If you want to be buried in the soil, you may be surprised to learn that your ability to put a personal stamp on the occasion is narrowly restricted to a few patches of ground, a limited range of boxes to be buried in, and what kind of marker will alert future vampire hunters to your final resting place. In Jersey you can’t choose to be buried on private land, even if you own it, and negotiating an eco-burial is more difficult than it needs to be because not every burial site is okay with cardboard coffins. I was raised to recycle and feel quite strongly that my personal nutrients should be returned to the earth, ideally by the means of the things that live and grow in it, so I think it’s inappropriate to get buried in a heavy box that will hide all that good eating from the creatures of the soil. I aspire to be an eco-friendly banquet, not the equivalent of a wrinkly carrot stuck in the back of the fridge.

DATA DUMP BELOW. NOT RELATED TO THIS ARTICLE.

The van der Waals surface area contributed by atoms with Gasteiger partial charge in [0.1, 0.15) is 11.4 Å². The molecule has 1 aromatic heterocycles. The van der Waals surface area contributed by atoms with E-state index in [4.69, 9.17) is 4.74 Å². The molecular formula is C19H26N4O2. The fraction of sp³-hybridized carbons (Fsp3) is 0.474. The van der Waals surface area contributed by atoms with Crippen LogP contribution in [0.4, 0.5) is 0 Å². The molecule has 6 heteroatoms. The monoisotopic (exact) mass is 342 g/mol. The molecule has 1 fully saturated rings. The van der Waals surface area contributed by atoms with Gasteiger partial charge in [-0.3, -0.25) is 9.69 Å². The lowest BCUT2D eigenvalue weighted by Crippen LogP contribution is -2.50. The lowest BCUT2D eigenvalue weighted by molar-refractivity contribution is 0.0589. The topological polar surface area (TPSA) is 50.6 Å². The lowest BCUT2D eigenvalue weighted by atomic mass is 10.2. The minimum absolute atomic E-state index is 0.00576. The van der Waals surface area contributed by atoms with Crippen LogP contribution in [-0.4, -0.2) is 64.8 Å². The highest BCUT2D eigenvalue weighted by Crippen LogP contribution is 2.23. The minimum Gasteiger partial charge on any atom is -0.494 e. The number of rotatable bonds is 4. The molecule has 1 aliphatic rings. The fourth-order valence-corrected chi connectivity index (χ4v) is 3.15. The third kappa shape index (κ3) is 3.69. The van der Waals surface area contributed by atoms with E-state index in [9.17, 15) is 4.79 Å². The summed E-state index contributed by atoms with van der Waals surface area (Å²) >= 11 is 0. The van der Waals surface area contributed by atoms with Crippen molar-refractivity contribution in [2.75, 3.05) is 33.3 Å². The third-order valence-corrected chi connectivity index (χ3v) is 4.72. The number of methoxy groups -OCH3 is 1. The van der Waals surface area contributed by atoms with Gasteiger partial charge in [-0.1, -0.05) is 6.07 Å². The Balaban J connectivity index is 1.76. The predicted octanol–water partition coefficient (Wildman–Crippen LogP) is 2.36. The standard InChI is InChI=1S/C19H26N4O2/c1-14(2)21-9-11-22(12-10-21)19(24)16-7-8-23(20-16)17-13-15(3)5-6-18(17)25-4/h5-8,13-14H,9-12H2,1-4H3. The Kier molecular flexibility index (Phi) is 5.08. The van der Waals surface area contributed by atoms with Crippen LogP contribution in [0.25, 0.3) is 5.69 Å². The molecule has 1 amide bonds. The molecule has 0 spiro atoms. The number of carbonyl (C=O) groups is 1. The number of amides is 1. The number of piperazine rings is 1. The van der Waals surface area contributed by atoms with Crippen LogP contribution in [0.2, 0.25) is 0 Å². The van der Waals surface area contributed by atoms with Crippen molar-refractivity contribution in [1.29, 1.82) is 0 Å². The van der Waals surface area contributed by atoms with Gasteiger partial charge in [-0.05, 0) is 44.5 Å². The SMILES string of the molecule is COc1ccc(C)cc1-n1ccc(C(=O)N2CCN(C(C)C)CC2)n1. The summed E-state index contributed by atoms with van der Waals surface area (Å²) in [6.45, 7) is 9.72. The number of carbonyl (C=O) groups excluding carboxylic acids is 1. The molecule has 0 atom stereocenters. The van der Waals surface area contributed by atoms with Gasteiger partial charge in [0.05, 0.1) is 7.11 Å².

Burial at sea is unusual but technically permissible, although you have to arrange it with the Harbourmaster and it’s a lot more complex than just being shunted into the deep channel off Alderney to provide a picnic for the crabs. I briefly imagined myself like one of those dead whales from Blue Planet, serenely decomposing at the bottom of a trench, but no. I’ve also enquired about whether it would be possible to arrange a Tibetan sky burial but they tell me there’s a big difference between being slowly consumed by vultures atop a freezing mountain in the Himalayas, miles from human civilisation, and simply leaving my remains out for the seagulls on top of the Fort Dome.